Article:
MeriTalk, an online community focused on US government IT issues, looked at the nexus of technology adoption in personal life vs. work life and published their findings in Consumer Crossover: Me, Myself and IT.
This study looks at adoption of new technologies – such as smart phones, tablets, social media, and cloud storage – in people’s personal lives and at work. Because MeriTalk is a group devoted to US federal employees and IT technology, the people surveyed were limited to that group, however, it seems reasonable to think that findings in this group would largely mimic those of typical university employees as well on this topic.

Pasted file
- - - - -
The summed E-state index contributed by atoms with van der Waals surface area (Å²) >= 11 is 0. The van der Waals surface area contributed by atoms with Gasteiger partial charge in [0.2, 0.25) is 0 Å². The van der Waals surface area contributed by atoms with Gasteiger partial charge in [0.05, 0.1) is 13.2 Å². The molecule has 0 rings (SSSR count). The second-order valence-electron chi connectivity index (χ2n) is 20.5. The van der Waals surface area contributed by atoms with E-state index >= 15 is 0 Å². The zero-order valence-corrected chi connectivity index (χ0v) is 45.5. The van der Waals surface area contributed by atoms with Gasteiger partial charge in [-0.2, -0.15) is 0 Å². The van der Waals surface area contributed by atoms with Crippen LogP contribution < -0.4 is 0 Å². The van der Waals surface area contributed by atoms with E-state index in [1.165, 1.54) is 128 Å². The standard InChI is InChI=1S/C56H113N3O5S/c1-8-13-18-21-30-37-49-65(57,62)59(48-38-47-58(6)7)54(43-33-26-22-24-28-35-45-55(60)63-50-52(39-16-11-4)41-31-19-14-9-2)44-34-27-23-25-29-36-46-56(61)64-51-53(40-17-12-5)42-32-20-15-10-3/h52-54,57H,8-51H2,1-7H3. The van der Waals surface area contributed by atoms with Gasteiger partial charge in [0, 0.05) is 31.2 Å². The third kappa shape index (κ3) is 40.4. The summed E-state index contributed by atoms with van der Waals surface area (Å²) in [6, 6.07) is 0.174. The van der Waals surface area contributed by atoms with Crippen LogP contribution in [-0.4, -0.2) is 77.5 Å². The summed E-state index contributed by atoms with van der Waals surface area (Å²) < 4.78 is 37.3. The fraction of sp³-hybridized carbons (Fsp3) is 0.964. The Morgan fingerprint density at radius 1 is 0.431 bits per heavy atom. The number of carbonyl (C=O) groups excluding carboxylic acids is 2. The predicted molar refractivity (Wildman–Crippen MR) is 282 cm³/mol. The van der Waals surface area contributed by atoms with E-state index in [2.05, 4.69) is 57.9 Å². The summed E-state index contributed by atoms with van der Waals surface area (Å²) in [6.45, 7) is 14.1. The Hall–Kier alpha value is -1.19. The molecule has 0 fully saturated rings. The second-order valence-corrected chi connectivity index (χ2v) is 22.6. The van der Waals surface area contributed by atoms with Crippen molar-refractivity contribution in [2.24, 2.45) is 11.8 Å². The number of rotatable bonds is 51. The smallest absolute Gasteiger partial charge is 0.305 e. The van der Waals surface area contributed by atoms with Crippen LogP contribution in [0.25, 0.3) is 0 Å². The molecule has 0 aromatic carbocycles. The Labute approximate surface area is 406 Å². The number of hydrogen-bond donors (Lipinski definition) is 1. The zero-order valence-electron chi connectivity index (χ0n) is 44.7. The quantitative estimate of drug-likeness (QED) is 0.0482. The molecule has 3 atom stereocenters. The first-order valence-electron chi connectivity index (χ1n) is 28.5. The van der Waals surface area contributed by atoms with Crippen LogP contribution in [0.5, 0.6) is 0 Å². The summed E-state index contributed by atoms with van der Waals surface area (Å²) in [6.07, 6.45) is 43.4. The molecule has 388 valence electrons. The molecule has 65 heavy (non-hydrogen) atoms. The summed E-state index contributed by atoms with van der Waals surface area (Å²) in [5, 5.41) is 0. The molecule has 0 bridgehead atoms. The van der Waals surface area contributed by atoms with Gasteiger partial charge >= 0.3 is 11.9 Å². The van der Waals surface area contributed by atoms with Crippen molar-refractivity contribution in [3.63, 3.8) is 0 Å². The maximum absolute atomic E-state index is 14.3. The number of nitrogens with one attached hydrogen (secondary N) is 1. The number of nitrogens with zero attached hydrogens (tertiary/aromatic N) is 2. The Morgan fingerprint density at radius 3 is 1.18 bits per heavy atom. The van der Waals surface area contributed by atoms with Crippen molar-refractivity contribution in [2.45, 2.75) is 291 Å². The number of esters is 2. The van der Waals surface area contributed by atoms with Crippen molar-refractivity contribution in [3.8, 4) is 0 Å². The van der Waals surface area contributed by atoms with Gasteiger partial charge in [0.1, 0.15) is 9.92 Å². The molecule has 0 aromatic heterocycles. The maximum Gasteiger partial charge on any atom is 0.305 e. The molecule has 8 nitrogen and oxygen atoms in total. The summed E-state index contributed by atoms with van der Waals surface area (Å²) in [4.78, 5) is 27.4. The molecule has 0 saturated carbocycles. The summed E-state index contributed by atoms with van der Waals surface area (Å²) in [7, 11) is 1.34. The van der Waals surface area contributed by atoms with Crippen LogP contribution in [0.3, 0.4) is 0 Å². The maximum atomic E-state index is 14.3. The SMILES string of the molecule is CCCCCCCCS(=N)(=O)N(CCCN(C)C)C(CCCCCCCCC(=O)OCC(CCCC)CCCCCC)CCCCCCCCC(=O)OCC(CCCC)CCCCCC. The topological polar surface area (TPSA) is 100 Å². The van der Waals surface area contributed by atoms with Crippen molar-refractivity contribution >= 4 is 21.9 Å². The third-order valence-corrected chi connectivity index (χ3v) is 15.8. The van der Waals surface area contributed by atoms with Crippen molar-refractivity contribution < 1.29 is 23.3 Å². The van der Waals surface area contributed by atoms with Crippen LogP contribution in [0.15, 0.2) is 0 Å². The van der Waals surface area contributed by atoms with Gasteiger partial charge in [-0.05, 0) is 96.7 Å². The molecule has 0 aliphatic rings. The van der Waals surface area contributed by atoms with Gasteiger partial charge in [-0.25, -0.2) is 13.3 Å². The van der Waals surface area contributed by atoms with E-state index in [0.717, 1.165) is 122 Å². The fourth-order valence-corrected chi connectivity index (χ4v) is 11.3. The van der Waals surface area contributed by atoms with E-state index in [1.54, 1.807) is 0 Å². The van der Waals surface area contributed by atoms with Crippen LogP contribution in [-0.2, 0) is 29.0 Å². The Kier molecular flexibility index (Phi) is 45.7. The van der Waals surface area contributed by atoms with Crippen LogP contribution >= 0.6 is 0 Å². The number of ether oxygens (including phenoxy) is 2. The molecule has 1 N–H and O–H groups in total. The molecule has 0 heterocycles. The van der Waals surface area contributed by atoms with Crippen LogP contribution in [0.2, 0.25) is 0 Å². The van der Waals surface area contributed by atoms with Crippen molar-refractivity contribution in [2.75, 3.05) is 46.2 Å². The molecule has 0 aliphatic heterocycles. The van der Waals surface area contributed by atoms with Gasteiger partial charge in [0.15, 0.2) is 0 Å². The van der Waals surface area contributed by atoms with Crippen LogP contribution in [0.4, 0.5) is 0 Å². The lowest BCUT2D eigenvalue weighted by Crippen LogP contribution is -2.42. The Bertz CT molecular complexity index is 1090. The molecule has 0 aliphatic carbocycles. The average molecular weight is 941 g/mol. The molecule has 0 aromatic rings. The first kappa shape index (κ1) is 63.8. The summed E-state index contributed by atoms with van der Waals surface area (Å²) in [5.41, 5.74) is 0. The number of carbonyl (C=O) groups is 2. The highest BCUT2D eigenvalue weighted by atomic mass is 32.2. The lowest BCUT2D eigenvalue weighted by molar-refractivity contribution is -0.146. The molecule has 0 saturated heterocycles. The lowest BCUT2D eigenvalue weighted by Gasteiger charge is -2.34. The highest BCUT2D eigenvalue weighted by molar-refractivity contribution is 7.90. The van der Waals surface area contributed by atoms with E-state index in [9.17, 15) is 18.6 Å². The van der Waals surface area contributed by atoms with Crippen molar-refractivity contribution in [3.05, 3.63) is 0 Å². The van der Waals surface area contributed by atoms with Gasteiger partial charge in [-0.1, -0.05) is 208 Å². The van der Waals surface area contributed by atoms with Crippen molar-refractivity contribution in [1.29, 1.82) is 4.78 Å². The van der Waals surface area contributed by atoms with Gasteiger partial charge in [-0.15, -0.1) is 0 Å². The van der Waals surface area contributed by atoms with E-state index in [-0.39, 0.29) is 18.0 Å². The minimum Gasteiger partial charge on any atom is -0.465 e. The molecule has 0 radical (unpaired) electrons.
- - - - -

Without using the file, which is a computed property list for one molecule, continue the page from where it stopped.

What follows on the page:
The study found, not too surprisingly, that people tend to adopt new technologies in their personal lives more quickly than those same technologies are adopted – or embraced – at their workplace. Further, it was noted that employees wish the technologies they use at work would keep up with the technologies they use in their personal lives (67%). Perhaps the most interesting finding in this study is that age was not a primary variable in technology adoption, with 76% of people age 56-66 using online sources for news for more than three years and 63% having used social media for more than three years. Nearly 80% of surveyed people age 56-66 used some form of video conferencing, a slightly larger rate of use than for respondents in the 36-55 age group.